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Five Thoughts On The Sandman‘s “The Doll’s House”

By | September 16th, 2022
Posted in Television | % Comments

Hello, and welcome, once again, to our coverage of Netflix’s Neil Gaiman’s The Sandman. After what can only be charitably described as a rocky start, The Sandman finally seemed to find its footing last week in the epilogue cum bridge episode, ‘The Sound Of Her Wings,’ that both introduced us to Dream’s big sister, Death, and followed Dream on a journey of remembering and discovering his personality and purpose. It was a big step forward for the show now that the baggage of trying to adapt the ‘Preludes & Nocturnes’ arc of the comic is out of the way and, this week, we’re following that trend forward as the show enters its latter half and begins adapting the comic’s second arc, ‘The Doll’s House.’

Can the show continue that goodwill and forward momentum gained by last week’s episode or will this be a return to less favourable form? There’s only one way to find out. Join me as we dive headfirst into The Sandman‘s “The Doll’s House.” As always, spoilers are abound below.

1. Games & Schemes, Vortices & Reunions

We’ve seen Rose Walker before, briefly, during the episode ’24/7′ where she was friend of the annoying lesbian, Judy, but here we get to see a bit of her backstory before this arc centres around her, both literally and figuratively. This is a moment largely skipped over in the comic, but I did appreciate the show opening with a zeroing in on the experience of growing up and living in a broken home. Especially heart-wrenching is the emotion of having to abandon your family when that family breaks in an irreparable way. Rose’s quest to be reunited with her brother, Jed, defines her role for much of this arc in the comic, but we never got to see much of what their life together was like before the family separation. What I liked here is the show’s ability to live in, albeit briefly, the last moments Rose has with Jed. It’s these emotions that carry us into Rose’s overall arc going forward and it was a fantastic opportunity for the show to embrace the ability to show off the moments the comic couldn’t; allowing the actors to live emotions that we’re only told about in narration in the comic.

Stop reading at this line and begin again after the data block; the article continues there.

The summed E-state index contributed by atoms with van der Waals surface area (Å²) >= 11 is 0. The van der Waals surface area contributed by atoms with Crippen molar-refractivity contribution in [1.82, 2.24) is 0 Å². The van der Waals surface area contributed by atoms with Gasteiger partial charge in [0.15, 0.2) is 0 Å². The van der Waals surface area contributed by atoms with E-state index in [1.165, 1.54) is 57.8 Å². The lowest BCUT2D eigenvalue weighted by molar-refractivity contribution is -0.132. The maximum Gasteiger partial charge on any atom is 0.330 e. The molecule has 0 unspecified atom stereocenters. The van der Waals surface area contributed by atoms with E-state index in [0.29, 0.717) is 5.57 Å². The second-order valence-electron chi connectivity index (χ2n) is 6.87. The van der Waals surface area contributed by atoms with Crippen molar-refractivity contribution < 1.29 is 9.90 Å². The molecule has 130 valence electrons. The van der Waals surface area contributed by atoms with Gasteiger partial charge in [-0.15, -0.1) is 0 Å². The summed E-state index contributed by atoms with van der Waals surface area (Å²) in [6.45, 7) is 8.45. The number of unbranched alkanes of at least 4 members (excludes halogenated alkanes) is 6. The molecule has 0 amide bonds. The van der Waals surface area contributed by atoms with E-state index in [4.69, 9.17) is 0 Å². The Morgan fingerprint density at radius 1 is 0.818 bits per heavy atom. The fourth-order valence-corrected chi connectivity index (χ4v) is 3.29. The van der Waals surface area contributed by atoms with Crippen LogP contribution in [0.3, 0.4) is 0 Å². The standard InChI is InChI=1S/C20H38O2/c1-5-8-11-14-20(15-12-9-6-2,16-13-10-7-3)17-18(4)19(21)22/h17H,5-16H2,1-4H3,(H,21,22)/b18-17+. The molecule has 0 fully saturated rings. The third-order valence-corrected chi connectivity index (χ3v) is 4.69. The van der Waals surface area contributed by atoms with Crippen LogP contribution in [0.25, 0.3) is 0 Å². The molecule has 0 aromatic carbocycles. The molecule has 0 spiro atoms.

From there, the show pivots into the scene that opens the comic as Desire calls Despair to her realm to her tell her of the discovered vortex, being Rose Walker. It’s a nice double whammy opening as the scene where Rose and Jed are separated hits the real emotional, characterful drama of the narrative while the pivot to Desire’s realm allows the show to explore the heady, fantastical narrative stakes layered over the top of it. This tact reminds the audience that Rose is a person before she is a dream vortex and keeps her emotional stakes front and centre while the story gets caught up in her wake what with her being a dream vortex and all. It’s a pretty solid rendition of the scene between Despair and Desire in the comics and I find myself rather impressed by Mason Alexander Park’s Desire. I’ve heard a lot of praise regarding their performance – because, by the virtue of me doing these write ups weekly, everyone else in the world has already long finished this show – and I can’t say it falls short. I mean, this is the longest we’ve spent with Desire so far and it barely tops out at a couple of minutes, but they definitely live in that role in a way that a lot of the actors we’ve seen so far haven’t been able to. I will say, though, I’m not much fussed by the decision to make Despair just a normal looking girl with some greasy hair and a shabby cardigan.